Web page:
Both sickle cell disease (SCD) and malaria are potentially dangerous conditions that affect red blood cells (RBCs). While certain forms of SCD may increase the risk of severe complications, one type may instead offer protection against malaria.
Malaria is a life threatening mosquito-borne blood disease. It occurs following a bite from an infected mosquito carrying a parasite known as Plasmodium. This parasite multiplies first in the cells of the liver and again within RBCs, subsequently destroying them. This destruction of RBCs results in a number of complications, such as anemia, jaundice, fever, and organ damage.
Sickle cell disease (SCD) describes a group of blood conditions that affect hemoglobin in RBCs. Hemoglobin helps RBCs deliver oxygen throughout the body. SCD causes changes in the hemoglobin molecule that can affect the shape and function of RBCs. While this condition can negatively affect RBCs and cause potentially life changing symptoms, certain types of SCD may offer protection against malaria.
SCD refers to a group of inherited conditions that
Healthy RBCs have a round shape and can easily move through blood vessels to help deliver oxygen. If someone has SCD, the RBCs may become hard or sticky and develop a sickle shape due to problems with hemoglobin. These sickle-shaped RBCs often die early or get stuck in blood vessels and clog blood flow.
Read on to learn more about healthy RBCs versus sickle cell RBCs.
As such, certain biological characteristics that can affect RBCs
Sickle cell trait (SCT) describes when a person inherits one gene variation and one functional gene for hemoglobin. People with SCT do not usually have signs of SCD or experience any symptoms, but in rare cases, they may still develop health problems.
According to the
This is likely due to the Plasmodium parasites requiring RBCs to multiply and people with SCT possessing RBCs that
Several mechanisms may provide individuals living with SCT protection against Plasmodium parasites. The RBCs may provide a hostile environment for Plasmodium parasites due to low oxygen levels. As this slows the growth of the parasites, it may allow more time for the immune system to react and destroy the RBCs with the parasitic infection.
The same mechanism that offers protection with SCT may also work in those living with other types of SCD. However, the risks of living with SCD typically outweigh this advantage.
For example, sickle cell anemia (SCA) is usually the
Additionally, splenomegaly is a common complication in those living with SCD. Splenomegaly refers to an enlargement of the spleen, which can prevent it from fighting infections as well as it should. Splenomegaly can increase a person’s susceptibility to some infections,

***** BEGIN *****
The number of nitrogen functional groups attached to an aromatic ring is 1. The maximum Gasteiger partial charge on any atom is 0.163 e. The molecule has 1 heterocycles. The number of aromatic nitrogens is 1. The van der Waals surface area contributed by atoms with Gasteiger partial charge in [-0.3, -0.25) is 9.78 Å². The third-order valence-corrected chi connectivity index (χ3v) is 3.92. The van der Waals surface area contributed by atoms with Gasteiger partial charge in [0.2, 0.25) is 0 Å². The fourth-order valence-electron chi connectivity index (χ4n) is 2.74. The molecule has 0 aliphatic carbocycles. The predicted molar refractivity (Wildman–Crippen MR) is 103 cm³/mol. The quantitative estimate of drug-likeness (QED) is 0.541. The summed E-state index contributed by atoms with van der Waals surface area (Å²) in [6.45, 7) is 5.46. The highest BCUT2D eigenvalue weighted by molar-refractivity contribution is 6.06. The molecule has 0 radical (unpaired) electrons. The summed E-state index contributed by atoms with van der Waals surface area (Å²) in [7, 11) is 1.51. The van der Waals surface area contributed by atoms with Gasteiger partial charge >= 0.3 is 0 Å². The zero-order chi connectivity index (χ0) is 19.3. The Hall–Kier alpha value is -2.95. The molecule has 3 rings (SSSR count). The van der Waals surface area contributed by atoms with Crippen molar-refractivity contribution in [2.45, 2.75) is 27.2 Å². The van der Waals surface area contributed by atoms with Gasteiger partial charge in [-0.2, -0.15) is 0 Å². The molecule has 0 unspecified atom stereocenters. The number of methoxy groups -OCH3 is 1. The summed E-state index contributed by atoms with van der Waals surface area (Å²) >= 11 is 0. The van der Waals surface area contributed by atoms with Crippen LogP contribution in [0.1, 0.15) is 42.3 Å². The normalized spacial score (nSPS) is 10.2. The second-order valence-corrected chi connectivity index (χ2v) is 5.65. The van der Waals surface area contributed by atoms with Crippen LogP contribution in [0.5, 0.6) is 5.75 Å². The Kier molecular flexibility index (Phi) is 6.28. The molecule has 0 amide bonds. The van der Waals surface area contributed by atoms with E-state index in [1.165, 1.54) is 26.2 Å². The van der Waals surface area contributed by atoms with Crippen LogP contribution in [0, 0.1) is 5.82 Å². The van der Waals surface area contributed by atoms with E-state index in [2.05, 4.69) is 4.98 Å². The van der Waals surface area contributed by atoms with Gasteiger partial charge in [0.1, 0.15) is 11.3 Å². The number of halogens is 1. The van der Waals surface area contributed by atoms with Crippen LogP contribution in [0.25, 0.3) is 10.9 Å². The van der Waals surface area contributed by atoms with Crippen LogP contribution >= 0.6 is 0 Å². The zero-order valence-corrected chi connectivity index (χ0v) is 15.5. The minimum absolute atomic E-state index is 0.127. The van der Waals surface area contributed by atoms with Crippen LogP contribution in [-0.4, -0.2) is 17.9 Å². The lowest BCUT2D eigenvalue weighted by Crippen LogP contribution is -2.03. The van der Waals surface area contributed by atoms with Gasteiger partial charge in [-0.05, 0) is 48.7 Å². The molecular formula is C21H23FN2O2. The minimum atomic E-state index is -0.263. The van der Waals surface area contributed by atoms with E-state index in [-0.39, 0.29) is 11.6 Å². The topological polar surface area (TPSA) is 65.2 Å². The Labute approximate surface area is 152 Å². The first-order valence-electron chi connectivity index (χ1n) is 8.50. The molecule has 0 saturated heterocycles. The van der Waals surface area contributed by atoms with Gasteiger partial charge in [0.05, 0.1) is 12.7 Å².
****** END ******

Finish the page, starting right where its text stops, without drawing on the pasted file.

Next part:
Hemoglobinopathies describe a type of RBC disorder that affects the production or structure of hemoglobin, such as SCD.
Another type of hemoglobinopathy is thalassemia. This is a group of genetic conditions that can cause a person to have fewer healthy RBCs. Thalassemia is also
At present, there are
For those visiting areas where malaria is widespread, the CDC notes that preventing mosquito bites and taking malaria medication can help prevent malaria.
The CDC recommends the following practices to help
- using an insect repellent with Environmental Protection Agency (EPA) approval
- wearing loose-fitting, long-sleeve shirts and pants
- treating clothing and gear with 0.5% permethrin, or buying permethrin-treated clothing and gear
- keeping windows and doors closed or covered with screens
- repairing broken screening
- emptying standing water at least once a week to prevent mosquitos from laying eggs
The CDC also recommends consulting a doctor about which malaria medication they should take. Depending on the type, people may need to take the medication before traveling to an area where malaria is widespread, as well as during and after the trip. These medications
Both sickle cell disease and malaria can affect red blood cells. SCD is an inheritable condition that affects the shape and function of RBCs, while malaria is an infectious condition where Plasmodium parasites replicate within RBCs.
Over time, in areas where malaria is or was more prevalent, sickle cell trait became more common. SCT refers to when a person only inherits one gene for SCD, meaning they typically do not develop any symptoms of the condition.
SCT can offer protection against malaria, as people with this condition have RBCs that make it difficult for the Plasmodium parasites to multiply.
Some types of SCD, as well as other conditions that affect hemoglobin, may also offer some protection against malaria. However, the risks and complications of these conditions typically outweigh this benefit.
Regardless of whether a person has SCT or another condition that may offer protection, it is advisable to follow malaria prevention strategies if they live or travel in an area with high occurrences of malaria.